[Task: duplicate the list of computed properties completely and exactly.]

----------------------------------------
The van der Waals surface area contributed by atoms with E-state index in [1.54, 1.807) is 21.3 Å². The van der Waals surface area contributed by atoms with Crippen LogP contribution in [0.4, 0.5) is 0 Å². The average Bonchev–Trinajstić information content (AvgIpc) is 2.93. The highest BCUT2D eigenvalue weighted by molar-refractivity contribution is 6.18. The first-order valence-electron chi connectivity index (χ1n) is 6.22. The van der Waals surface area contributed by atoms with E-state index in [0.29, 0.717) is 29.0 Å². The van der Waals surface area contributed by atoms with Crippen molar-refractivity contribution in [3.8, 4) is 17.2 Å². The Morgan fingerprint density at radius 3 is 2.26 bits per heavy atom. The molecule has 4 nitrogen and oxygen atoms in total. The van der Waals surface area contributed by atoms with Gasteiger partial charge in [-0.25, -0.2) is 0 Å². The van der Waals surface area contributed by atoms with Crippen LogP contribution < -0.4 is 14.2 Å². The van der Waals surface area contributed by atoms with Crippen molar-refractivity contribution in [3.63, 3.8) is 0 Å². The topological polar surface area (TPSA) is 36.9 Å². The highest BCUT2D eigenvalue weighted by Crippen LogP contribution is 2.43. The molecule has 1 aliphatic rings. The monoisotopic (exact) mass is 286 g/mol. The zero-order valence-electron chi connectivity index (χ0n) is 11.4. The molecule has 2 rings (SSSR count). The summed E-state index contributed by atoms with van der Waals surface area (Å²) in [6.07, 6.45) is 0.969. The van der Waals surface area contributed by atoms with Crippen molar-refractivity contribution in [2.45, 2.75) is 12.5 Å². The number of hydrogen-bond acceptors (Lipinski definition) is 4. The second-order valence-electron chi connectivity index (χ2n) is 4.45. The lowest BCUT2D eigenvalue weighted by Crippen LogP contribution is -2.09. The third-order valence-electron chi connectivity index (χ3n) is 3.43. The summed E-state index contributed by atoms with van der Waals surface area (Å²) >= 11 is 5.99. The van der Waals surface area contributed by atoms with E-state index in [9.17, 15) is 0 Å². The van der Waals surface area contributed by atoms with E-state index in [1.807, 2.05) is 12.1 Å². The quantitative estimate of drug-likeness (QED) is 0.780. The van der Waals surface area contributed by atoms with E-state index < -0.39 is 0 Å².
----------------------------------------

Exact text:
The van der Waals surface area contributed by atoms with E-state index in [1.54, 1.807) is 21.3 Å². The van der Waals surface area contributed by atoms with Crippen LogP contribution in [0.4, 0.5) is 0 Å². The average Bonchev–Trinajstić information content (AvgIpc) is 2.93. The highest BCUT2D eigenvalue weighted by molar-refractivity contribution is 6.18. The first-order valence-electron chi connectivity index (χ1n) is 6.22. The van der Waals surface area contributed by atoms with E-state index in [0.29, 0.717) is 29.0 Å². The van der Waals surface area contributed by atoms with Crippen molar-refractivity contribution in [3.8, 4) is 17.2 Å². The Morgan fingerprint density at radius 3 is 2.26 bits per heavy atom. The molecule has 4 nitrogen and oxygen atoms in total. The van der Waals surface area contributed by atoms with Gasteiger partial charge in [-0.25, -0.2) is 0 Å². The van der Waals surface area contributed by atoms with Crippen LogP contribution < -0.4 is 14.2 Å². The van der Waals surface area contributed by atoms with Crippen molar-refractivity contribution in [3.63, 3.8) is 0 Å². The topological polar surface area (TPSA) is 36.9 Å². The highest BCUT2D eigenvalue weighted by Crippen LogP contribution is 2.43. The molecule has 1 aliphatic rings. The monoisotopic (exact) mass is 286 g/mol. The zero-order valence-electron chi connectivity index (χ0n) is 11.4. The molecule has 2 rings (SSSR count). The summed E-state index contributed by atoms with van der Waals surface area (Å²) in [6.07, 6.45) is 0.969. The van der Waals surface area contributed by atoms with Crippen molar-refractivity contribution in [2.45, 2.75) is 12.5 Å². The number of hydrogen-bond acceptors (Lipinski definition) is 4. The second-order valence-electron chi connectivity index (χ2n) is 4.45. The lowest BCUT2D eigenvalue weighted by Crippen LogP contribution is -2.09. The third-order valence-electron chi connectivity index (χ3n) is 3.43. The summed E-state index contributed by atoms with van der Waals surface area (Å²) >= 11 is 5.99. The van der Waals surface area contributed by atoms with E-state index in [9.17, 15) is 0 Å². The van der Waals surface area contributed by atoms with E-state index in [1.807, 2.05) is 12.1 Å². The quantitative estimate of drug-likeness (QED) is 0.780. The van der Waals surface area contributed by atoms with E-state index < -0.39 is 0 Å².